We hear from Wyche CE Primary School on their trip to Herefordshire residential centre, Oaker Wood, and find out why it has become such a highlight of the school’s year.

One school’s adventures at Oaker Wood

Oaker Wood is a highlight for Year 6 at the Wyche CE Primary School in Malvern; every child who attends the school expects to visit the residential centre during the Autumn Term whilst in their last phase of Primary education.

Year 6 teacher Jon Westwood tells us about their experience of Oaker Wood after their most recent visit:

Explaining the most recent of the annual trips, Jon said: “Our group of Year 6 children visited Oaker Wood spending four days in total, staying at one of the camp sites at the centre. Over the years we have developed a program of activities that suits our aims and requirements from a residential visit.

Talking of the programme, Jon explained: “The programme keeps the children very busy throughout the week providing both physical and mental challenges, but at the heart of the programme is team work and group co-operation. Activities were: crate stacking, tree trekking, pizza making, den building, zip wire, low ropes, paintballing, quad biking, monkey climb, shooting and gladiator challenge.”

Jon noted that the highlight for the majority of children was quad biking but many children enjoyed paintballing, mainly due to the fact that the children hadn’t experienced these activities before. But some of the most rewarding activities are those activities that take children off the ground encouraging them to work together to conquer their fears - high ropes, monkey climb and gladiator challenge.

Along with the adventurous activities the children also fully participate in the running of the camp from keeping the camp fire alight to washing and cleaning up. These roles and responsibilities all add to the experience fostering independence.

With all learning outside of the classroom, teachers are asked to highlight objectives and outcomes when planning educational visits, but the residential aims and objectives are often similar to the ones that rest at the heart of the curriculum. They fall into the following categories: General Ethos, Relating to Self, Relating to Others and Managing Learning.

Speaking of the changes that Oaker Wood has undergone in the past ten years, Jon commented: “Without a doubt each year our residential visit fulfils all of the above. By working alongside the staff at Oaker Wood a varied itinerary is planned with new activities introduced where appropriate. This year we noticed many improvements not only to activities but also to the environment.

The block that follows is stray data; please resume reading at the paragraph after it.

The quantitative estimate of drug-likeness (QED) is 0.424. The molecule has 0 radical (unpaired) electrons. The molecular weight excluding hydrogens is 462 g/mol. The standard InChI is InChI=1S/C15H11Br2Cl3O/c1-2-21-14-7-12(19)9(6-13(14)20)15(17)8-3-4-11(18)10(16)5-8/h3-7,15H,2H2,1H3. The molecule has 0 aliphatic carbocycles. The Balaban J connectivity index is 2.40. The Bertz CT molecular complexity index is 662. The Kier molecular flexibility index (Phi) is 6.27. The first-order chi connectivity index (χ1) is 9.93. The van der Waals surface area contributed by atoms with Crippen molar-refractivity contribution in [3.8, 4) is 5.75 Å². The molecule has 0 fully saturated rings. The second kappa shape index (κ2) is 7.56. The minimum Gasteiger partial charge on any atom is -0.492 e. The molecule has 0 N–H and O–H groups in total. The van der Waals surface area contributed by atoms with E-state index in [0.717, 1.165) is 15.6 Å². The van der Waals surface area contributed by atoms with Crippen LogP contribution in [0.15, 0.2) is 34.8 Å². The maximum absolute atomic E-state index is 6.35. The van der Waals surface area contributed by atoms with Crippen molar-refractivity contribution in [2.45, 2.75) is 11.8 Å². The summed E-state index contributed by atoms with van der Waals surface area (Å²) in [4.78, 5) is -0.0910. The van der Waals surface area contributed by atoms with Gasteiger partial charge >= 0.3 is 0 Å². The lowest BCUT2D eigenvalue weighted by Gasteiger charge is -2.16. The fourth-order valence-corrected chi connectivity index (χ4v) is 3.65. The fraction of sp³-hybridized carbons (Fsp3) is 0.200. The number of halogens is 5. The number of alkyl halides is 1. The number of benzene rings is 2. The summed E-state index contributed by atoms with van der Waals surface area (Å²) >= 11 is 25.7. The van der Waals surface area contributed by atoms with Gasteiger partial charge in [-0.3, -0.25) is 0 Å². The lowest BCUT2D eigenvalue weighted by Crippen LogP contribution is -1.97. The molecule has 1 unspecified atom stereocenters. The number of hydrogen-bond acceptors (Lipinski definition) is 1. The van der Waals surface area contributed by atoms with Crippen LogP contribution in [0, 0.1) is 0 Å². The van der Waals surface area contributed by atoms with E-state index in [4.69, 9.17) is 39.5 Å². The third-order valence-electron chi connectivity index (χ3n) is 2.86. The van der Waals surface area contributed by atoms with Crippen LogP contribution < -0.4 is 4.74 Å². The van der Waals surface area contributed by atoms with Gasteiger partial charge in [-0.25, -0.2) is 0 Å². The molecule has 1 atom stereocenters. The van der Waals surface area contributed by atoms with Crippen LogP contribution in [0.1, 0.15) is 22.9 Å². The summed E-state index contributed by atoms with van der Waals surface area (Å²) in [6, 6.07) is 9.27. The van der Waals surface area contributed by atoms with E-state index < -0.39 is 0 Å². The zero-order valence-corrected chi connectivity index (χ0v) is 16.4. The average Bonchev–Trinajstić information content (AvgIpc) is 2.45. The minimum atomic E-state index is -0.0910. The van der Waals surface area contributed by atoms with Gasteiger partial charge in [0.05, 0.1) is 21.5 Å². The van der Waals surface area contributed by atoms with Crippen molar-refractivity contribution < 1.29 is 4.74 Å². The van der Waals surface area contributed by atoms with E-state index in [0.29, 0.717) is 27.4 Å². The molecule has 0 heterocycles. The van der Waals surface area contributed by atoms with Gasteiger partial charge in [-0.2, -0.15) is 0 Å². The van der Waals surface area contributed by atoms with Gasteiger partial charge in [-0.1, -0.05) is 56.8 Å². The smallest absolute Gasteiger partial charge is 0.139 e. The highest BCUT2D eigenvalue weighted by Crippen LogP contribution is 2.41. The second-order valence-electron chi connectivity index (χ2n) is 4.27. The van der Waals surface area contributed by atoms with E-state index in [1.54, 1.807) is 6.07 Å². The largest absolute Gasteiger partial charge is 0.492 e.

“Over the years I have come to notice that there remains a core number of key staff that continue to work at Oaker Wood which I feel is a huge contributing factor to its success and the relationship that has been built between us is second to none.

“During our first few residential visits we camped in tents in the woodland but over the years the camp has gone through several transformations, from tents to yurts to the cabins that are now situated in the woodland. There are two camps to choose from with similar facilities, a kitchen, toilets, showers and plenty of space for the children to explore and play. But one of the key features is the fire pit which children naturally gravitate towards in the morning, between activities and of course at night time.”

Summing up the site, Jon said: “I have visited many outdoor centres over my 20 plus years of teaching but Oaker Wood not only remains a highlight for my Year 6 class it remains a highlight for myself. It now feels like home from home and every class that I take to Oaker Wood expresses a sense of sadness when returning back to school as their experience has been such a positive one.”

Back in the Classroom

Back at school the class continue to utilise the skills they’ve developed at Oakerwood, one of the key elements of the trip is that it is organised at the start of Year 6, essentially bonding the class for their final year at Primary school. Each year parents comment on the transformation of character once the children return from the residential trip concluding that it is an invaluable experience.

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